In another preferred embodiment of the gas sensor and gas sensor system of the present invention, the first processing space and the second processing space may be arranged such that a partition wall formed of an oxygen-ion conductive solid electrolyte is disposed therebetween. In this case, the second gas passage is formed in the partition wall so as to establish communication between the first processing space and the second processing space, and an oxygen reference electrode is embedded into the partition wall at a thicknesswise intermediate portion. The first electrode is formed on the partition wall so as to be exposed to the first processing space. The first electrode, the oxygen reference electrode and a portion of the partition wall interposed between the first electrode and the oxygen reference electrode constitute the first oxygen concentration cell element. Also, the third electrode is formed on the partition wall so as to be exposed to the second processing space. The third electrode, the oxygen reference electrode and a portion of the partition wall interposed between the third electrode and the oxygen reference electrode constitute the second oxygen concentration cell element. Furthermore, the first oxygen pumping element is arranged opposite the partition wall with the first processing space disposed therebetween. This arrangement enables the two oxygen concentration cell elements to share the oxygen reference electrode, thereby implementing a compact sensor. When the second oxygen pumping element is provided, the second oxygen pump in another preferred embodiment is arranged opposite the partition wall with the second processing space disposed therebetween.

As described above, and in reference to FIG. 10, the first oxygen concentration cell element is defined as comprising an oxygen-ion conductive solid electrolyte having first (15) and second (14) electrodes formed on opposing surfaces thereof. The second oxygen concentration cell element is defined as comprising an oxygen-ion conductive solid electrolyte having third (16) and fourth (14) electrodes formed on opposing surfaces thereof. The first oxygen pumping element is defined as comprising an oxygen-ion conductive solid electrolyte having seventh (19) and eighth (20) electrodes formed on opposing surfaces thereof. The second oxygen pumping element is defined as comprising an oxygen-ion conductive solid electrolyte having fifth (17) and sixth (18) electrodes formed on opposing surfaces thereof. Electrode 15 is exposed to the first processing space, whereas electrodes 16 and 17 are exposed to the second processing space. Furthermore, some of these electrodes may have a dual function. For example, in reference to FIG. 10, electrode 14 which is an oxygen reference electrode serves as both the second and fourth electrodes.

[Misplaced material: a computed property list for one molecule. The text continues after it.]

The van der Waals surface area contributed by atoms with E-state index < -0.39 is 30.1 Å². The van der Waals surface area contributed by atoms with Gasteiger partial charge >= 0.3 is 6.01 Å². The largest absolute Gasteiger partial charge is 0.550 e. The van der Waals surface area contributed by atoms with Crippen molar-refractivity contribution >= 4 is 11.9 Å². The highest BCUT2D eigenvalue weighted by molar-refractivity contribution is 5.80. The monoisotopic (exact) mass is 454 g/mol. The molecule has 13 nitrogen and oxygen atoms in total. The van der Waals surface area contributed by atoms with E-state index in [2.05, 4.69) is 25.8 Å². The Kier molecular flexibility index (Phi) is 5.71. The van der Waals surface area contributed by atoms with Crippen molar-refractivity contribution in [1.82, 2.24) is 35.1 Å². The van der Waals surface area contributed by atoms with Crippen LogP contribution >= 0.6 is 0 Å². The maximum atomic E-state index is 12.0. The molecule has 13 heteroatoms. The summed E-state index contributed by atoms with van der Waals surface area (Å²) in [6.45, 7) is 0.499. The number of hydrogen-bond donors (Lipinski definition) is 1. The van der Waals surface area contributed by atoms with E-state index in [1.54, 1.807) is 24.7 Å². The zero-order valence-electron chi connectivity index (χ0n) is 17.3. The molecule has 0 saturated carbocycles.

Various embodiments of the present invention will now be described with reference to the drawings and Examples, however, the present invention should not be construed as being limited thereto.

First Embodiment:

FIG. 1 shows a gas sensor 1 according to an embodiment of the present invention. The gas sensor 1 includes a first heater 2, a first oxygen pumping element (hereinafter referred to as the "first pumping element") 3, a first oxygen concentration cell element (hereinafter referred to as the "first cell element") 4, a second oxygen concentration cell element (hereinafter referred to as the "second cell element") 5, a shield member 6, and a second heater 8. These elements of the gas sensor 1 are in the shape of an elongated sheet and arranged in layers in this order so as to be integrated into a single unit. In the present embodiment, a second oxygen pump, described below, is not provided. A first processing space 9 is formed between the first pumping element 3 and the first cell element 4. A second processing space 10 is formed between the second cell element 5 and the shield member 6.

The elements 3 to 5 and the shield member 6 are formed of a solid electrolyte having oxygen-ion conductivity. A typical example of such a solid electrolyte is a ZrO2 solid solution containing Y2 O3 or CaO. Another example is a solid solution of ZrO2 and an oxide of an alkaline earth metal or of a rare earth metal. ZrO2 serving as a base material may include HfO2. The present embodiment employs a solid electrolyte ceramic of ZrO2 obtained through solid solution of Y2 O3 or CaO. The first and second heaters 2 and 8, respectively, are known ceramic heaters and are adapted to heat the elements 3 to 5 to a predetermined working temperature (650 C. to 700 C.). An insulating layer (not shown in FIG. 1; an insulating layer 260 is shown in FIG. 4) is interposed between the elements 3 to 5 and the shield member 6. The insulating layer is primarily formed of Al2 O3. The laminated sensor structure is formed by laminating and subsequent firing of ceramic green sheets (ceramic moldings), which become the elements and members 3 to 6.